In any hive there are three types of honey bee: a single queen, thousands of female worker bees and, in the summer, hundreds of male drones. The drone's sole purpose is to mate with the queen and every day they rise to the drone congregation area nearest to the hive to hang out with their mates and wait for a virgin queen to make her maiden flight. If they succeed in mating with her their sexual organs detach and the drone dies and falls to the ground. The unsuccessful drones are evicted by the workers at the end of the summer and die. 

At the height of summer there is an average of 35-40,000 bees in the hive - a really big colony would have around 60,000 bees. Over the winter this falls to around 5,000 bees. The winter bees live for several months, their summer colleagues only for a few, intensely worked weeks. 

Why do they sting?

A honeybee only stings for two reasons - they see you as a threat to the colony and they are protecting it or they are frightened for some other reason. 

You will be stung only by female worker bees, who like the drones above die when they sting you. They have barbs on their sting which cause it to be firmly stuck in your skin and as you brush the bee away, its venom sacs and glands remain meaning that the sac muscles continue to pump venom into you. This is the reason for the advice to make sure you get the sting out as quickly as possible to minimise the effects.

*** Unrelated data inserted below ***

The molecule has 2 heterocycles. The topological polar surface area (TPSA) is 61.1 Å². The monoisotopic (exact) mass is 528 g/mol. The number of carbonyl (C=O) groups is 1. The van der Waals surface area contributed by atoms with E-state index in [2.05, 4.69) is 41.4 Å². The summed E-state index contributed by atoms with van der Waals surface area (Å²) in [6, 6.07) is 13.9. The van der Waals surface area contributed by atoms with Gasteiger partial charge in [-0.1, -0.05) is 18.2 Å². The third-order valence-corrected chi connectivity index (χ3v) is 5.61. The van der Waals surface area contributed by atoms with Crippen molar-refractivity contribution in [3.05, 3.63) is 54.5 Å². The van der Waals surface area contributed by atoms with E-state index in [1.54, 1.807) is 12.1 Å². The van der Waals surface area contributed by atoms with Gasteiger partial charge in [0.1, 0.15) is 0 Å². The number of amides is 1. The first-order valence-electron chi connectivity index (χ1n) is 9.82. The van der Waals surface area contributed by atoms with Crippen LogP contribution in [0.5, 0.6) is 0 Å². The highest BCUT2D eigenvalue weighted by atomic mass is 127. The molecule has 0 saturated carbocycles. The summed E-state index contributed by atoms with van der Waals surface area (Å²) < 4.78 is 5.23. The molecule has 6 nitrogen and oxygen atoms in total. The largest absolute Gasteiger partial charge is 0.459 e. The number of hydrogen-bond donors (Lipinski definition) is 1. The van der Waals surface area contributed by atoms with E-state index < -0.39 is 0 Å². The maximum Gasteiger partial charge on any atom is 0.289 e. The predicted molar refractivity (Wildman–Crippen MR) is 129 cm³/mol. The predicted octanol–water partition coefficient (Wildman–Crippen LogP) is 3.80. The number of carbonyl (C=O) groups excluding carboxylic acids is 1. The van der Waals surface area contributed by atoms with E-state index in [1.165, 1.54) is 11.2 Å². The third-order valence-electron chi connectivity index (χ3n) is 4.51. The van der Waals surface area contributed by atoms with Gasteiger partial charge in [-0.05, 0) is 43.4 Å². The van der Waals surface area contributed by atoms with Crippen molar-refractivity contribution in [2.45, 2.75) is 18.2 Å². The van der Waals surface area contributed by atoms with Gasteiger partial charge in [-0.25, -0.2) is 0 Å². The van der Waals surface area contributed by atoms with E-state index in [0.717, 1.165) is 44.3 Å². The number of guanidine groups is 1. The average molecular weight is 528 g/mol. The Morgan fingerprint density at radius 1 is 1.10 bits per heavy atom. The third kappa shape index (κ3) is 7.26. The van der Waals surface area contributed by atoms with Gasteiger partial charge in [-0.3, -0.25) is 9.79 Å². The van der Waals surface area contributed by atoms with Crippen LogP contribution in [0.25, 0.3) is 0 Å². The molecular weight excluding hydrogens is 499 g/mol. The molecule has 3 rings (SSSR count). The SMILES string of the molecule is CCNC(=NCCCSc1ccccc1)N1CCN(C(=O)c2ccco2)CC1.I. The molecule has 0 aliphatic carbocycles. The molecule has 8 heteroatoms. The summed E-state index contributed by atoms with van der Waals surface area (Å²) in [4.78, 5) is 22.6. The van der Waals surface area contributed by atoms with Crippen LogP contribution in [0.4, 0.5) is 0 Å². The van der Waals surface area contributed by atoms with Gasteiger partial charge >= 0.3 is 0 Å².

The queen can also sting, but she has a smooth sting which she uses to kill other, rival queens and is not defensive like the worker bee. 

Inside the hive 

There are square or rectangular wooden frames with hexagonal foundation comb on them. The bees build up the comb to form cells which can

hold developing bee babies, honey or pollen. They cluster around the queen on 4-6 frames where she lays her eggs and keep the temperature of the hive between 32C and 35C which is ideal for the developing bees.

Honey bees mix plant pollen with water to form what is called Bee Bread that is fed to the growing larvae. It provides a rich source of protein and fat whilst stored honey provides energy (carbohydrate). Bees collect about 20kg of pollen every year - that’s 1 million pollen loads at 20mg per trip!

Get planting! 

We need people to plant more flowers wherever they live – the more flowers, the more food (forage) for the honey bees. Greater food sources enable honey bees to be much stronger in the face of disease. You can find a comprehensive guide to Gardening for bees here which tells you which pollen will be available when the bees need it throughout the year.

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